This is a great book about the end of the Civil War...One month in 1865 witnessed the frenzied fall of Richmond, a daring last-ditch Southern plan for guerrilla warfare, Lee's harrowing retreat, and then, Appomattox. It saw Lincoln's assassination just five days later and a near-successful plot to decapitate the Union government, followed by chaos and coup fears in the North, collapsed negotiations and continued bloodshed in the South, and finally, the start of national reconciliation.
Jay Winik's in depth analysis of the mid 19th century American geo-political landscape and the events and momentous decisions by a few men,in April 1865, North and South, that helped forge and solidify the nation was both interesting and enlightening. If you like history, it is great reading.
This is one of the most well written and interesting books I have ever read. While its main theme is the confluence of major events in April, 1865, it is historical in many other respects, and it gives excellant descriptions of all of the main characters in the Civil War. A must read!
Well, his major premise is that this was the fulcrum month, the US was actually forged as a united nation, when it could have dissolved into guerrilla war and chaos. Somehow, he doesn't have enough hard information to make his case convincingly, and it ends up being a rather metaphysical argument. He spends a fair amount of time reviewing US history before the Civil War, and a fair amount after, which is interesting, but I wish he would have stayed a bit more on point, since it is a rather short book.
Takes a great writer to spend 500 pages on one month and Winik does a fine job; great detail and drama. Feels like Walter C. should be at the end and say "and you were there."
Beautiful Gift book.
One month in 1865 witnessed the frenzied fall of Richmond, a daring last-ditch Southern plan for guerrilla warfare, Lee's harrowing retreat, and then, Appomattox. It saw Lincoln's assassination just five days later and a near-successful plot to decapitate the Union government, followed by chaos and coup fears in the North, collapsed negotiations and continued bloodshed in the South, and finally, the start of national reconciliation.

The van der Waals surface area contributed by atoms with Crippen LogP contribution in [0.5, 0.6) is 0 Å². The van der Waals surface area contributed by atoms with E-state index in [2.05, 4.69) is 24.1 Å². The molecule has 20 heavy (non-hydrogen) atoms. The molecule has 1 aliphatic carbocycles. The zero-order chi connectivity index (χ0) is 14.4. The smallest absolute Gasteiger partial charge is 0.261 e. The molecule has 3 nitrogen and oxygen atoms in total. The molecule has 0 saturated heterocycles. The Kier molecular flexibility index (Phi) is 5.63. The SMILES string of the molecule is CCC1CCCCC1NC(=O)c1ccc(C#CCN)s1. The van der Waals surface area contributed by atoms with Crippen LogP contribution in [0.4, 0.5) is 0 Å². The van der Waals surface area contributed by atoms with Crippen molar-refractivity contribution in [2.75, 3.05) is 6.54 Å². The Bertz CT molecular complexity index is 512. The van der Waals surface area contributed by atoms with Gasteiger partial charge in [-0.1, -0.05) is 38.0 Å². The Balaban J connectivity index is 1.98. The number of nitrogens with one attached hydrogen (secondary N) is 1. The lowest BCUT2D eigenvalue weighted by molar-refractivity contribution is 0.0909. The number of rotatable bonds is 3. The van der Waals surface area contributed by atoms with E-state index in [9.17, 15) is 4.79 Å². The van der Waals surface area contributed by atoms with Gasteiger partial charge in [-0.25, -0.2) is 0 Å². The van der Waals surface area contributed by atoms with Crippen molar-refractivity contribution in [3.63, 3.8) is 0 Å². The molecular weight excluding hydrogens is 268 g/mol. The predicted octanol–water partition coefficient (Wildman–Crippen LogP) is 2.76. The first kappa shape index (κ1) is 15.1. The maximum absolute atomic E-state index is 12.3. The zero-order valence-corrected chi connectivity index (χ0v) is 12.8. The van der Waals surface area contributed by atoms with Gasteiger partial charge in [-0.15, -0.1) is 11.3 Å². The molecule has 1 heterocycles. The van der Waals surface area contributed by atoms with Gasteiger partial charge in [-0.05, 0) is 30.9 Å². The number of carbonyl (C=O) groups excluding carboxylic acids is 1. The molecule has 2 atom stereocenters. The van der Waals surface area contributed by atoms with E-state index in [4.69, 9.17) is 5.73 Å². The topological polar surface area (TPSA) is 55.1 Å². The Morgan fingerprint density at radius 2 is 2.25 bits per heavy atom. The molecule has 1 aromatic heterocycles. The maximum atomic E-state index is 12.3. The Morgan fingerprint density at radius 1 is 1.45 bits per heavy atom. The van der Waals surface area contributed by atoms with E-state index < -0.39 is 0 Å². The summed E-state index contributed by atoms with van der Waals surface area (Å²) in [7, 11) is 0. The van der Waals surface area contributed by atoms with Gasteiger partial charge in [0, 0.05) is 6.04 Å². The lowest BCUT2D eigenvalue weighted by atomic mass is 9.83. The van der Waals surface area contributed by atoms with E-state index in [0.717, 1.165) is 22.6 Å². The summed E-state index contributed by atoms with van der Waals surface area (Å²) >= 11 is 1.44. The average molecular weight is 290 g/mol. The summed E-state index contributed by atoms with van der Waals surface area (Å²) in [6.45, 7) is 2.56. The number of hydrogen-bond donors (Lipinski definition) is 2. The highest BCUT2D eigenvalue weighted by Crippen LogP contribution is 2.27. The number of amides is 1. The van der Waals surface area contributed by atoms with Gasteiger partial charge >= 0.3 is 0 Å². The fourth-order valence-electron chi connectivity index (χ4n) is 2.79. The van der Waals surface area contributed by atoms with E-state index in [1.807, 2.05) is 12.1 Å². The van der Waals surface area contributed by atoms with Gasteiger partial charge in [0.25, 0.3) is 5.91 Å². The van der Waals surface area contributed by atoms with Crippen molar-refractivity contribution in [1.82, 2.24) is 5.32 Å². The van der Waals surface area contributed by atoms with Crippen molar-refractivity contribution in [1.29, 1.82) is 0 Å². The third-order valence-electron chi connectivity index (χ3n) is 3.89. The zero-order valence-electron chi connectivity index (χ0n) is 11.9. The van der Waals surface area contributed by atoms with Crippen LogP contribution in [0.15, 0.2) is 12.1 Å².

In the end, April 1865 emerged as not just the tale of the war's official end, but the story of the making of our nation.
Jay Winik offers a brilliant new look at the Civil War's final days that will forever change the way we see the war's end and the nation's new beginning. Uniquely set within the larger sweep of history, and filled with rich profiles of outsize figures, fresh iconoclastic scholarship, and a gripping narrative, this is a masterful account of the thirty most pivotal days in the life of the United States.
All during the war, the confederate General Robert E Lee is vocal about ending slavery. AT the end of the war he is very vocal. WHY did Lee Compromise his Conscience and live and Lincoln follow his conscience and die? After all the problems that the south gave the Union on the Civil war, Lincoln does not seek revenge, but takes the South back like the prodigal son returning home. This is a very interesting book on how history plays out and how the personalities of our leaders shape the war. It has been said that State's rights and slavery are two separate issues In the Civil WAr, But I see them as two snakes writhing together: inseparable.
Great insight on the end of the Civil War
Excellent. New sense of what was really going on during the final months of the Civil War.